What (BBC's) Father Brown Should Have Said
Commentary: Some values and limitations of the modern adaptions
The 2013-2022 BBC series Father Brown, based on G.K. Chesterton’s Father Brown detective stories, has proven extremely popular. The stories are not close adaptations of Chesterton’s stories, but are very loosely based on them. They are just close enough to still be entertaining to those who love Chesterton and the figure of Father Brown, but far enough to be disappointing. The disappointment primarily lies not in mere difference between the original text and the modern BBC version, but in the failure to correctly understand and portray Father Brown’s character. One particular moment illustrates that clearly, while showing the genius of Chesterton’s original Father Brown.
In a Season One episode, “The Eye of Kalon,” competition arrives in Father Brown’s neighborhood in the form of a new modern religion, a group of sun worshippers led by a charismatic man named Kalon. In Chesterton’s original, Kalon is a scoundrel, a fraud, and eventually, a murderer. In the BBC version, for much of the episode, he appears to be much the same, before we find, at the end, that he was merely disturbed by a traumatic experience in the war. That much is perhaps predictable, so predictable that it hardly disappoints. The modern desire to turn evil into misunderstanding or, in this case, illness, is hardly surprising.
But where the greatest disappointment comes from is that in Chesterton’s original, Father Brown was not a great detective only because he was so observant, but because, as a priest, he knew human nature keenly. In Chesterton’s original stories, one man, shocked that Fr. Brown was so insightful, gapes at him, “Are you a devil?”. “I am a man,” Father Brown replies, “and therefore have all devils in my heart.”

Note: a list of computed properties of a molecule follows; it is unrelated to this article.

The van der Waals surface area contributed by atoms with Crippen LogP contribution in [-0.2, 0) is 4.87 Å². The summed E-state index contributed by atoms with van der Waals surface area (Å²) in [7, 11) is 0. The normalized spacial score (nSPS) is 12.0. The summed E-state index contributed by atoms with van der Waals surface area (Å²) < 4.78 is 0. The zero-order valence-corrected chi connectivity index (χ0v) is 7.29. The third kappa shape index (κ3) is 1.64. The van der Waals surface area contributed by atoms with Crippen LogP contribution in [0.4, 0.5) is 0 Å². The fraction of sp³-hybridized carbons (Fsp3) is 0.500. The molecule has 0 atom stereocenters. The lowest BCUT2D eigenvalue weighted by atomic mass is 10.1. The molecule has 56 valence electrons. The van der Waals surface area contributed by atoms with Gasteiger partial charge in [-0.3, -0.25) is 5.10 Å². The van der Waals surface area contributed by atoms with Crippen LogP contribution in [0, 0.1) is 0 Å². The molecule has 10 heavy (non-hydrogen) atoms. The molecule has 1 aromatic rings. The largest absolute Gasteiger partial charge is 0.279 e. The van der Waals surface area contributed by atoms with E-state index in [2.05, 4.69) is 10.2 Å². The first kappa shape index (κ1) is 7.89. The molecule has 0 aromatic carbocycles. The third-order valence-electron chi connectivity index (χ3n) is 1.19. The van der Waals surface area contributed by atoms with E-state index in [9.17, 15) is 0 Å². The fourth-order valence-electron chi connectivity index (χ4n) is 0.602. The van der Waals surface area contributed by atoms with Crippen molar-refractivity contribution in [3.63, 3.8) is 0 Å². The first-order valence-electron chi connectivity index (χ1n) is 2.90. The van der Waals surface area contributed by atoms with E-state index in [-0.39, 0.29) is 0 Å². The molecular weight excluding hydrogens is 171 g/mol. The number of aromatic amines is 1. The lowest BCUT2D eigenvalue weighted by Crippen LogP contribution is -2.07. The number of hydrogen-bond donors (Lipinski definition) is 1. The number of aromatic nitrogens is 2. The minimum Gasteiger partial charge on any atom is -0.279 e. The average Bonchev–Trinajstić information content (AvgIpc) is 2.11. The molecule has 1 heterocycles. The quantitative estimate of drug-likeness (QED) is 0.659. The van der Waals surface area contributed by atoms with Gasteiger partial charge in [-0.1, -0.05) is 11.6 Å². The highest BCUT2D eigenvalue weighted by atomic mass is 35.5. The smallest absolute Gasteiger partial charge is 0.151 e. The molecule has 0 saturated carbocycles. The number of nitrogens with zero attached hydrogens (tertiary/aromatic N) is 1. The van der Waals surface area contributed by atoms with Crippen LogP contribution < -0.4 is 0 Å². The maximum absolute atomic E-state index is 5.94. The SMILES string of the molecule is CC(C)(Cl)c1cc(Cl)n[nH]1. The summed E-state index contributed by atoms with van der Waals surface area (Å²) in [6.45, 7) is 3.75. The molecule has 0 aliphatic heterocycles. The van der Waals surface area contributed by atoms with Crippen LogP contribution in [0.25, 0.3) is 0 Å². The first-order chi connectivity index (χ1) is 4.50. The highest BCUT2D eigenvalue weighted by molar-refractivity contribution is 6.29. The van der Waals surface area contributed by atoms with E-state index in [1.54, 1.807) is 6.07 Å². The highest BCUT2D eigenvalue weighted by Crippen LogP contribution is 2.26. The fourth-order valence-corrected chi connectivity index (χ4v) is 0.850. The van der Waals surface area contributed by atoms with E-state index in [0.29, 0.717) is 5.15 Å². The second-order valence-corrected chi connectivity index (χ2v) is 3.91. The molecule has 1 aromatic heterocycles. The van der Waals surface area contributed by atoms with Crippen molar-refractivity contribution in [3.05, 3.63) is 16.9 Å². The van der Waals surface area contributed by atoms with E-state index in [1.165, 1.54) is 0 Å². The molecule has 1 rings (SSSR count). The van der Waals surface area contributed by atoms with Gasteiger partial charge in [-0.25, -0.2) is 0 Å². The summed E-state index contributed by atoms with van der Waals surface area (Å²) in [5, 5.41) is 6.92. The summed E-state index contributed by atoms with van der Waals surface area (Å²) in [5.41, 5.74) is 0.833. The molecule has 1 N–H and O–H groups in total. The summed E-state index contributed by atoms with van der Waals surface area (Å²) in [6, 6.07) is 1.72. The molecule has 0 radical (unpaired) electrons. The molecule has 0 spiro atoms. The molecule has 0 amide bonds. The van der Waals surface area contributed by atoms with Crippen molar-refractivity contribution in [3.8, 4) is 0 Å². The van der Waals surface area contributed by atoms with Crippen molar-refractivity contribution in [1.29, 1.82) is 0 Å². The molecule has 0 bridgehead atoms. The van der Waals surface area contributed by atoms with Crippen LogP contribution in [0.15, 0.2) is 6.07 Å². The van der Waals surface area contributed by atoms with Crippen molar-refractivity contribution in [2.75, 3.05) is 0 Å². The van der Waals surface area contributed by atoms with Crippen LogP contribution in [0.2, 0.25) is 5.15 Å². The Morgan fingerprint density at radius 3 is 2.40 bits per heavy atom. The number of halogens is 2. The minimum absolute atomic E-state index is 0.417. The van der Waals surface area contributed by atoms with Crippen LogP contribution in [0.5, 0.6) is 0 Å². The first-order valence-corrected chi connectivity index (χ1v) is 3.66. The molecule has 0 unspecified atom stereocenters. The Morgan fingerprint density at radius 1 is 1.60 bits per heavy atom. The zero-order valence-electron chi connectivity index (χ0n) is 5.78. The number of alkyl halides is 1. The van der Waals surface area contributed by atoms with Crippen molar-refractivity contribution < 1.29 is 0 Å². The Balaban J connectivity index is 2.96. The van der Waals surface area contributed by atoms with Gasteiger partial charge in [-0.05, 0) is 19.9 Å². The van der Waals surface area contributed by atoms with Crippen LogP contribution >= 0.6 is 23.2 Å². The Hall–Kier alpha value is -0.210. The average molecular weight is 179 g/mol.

The gap between the BBC’s Father Brown and Chesterton’s struck me most notably in one brief comment near the climax. The BBC’s Father Brown has confronted Kalon, who has now proved to be more mentally troubled than a scoundrel. Kalon insists he has been visited by astral spirits who have imbued him with wisdom. In reply, Fr. Brown angrily retorts, “There are no astral spirits!” To which Kalon replies, “Says the man who believes in the virgin birth.”
Chesterton’s Father Brown never would have said that. He never would have denied the existence of astral spirits. This is something more like what Chesterton’s Father Brown would have said, and the BBC’s should have said if it was going to invent a speech for their version of Father Brown that was not in Chesterton’s original.
“If there are astral spirits, they are demonic spirits, for the sun was often the cruelest of the gods. Some peoples sacrificed hundreds of victims a day to satiate its thirst for blood. Don’t look to the gods of the sun, but rather to the Son of God. Look too long at the Sun and you will go blind or insane. Look at the Son of God and you will find not only virtue and goodness, but spiritual health and sanity. Seek not enlightenment from your astral demons, but from the True Light that enlightens every man, the Light of the World, which hath shone in the darkness and which the darkness hath not overcome. Look not to the mystery of the Sun, but to the true God, which was made flesh and dwelt among us.”
There are no substitutes for the original Father Brown.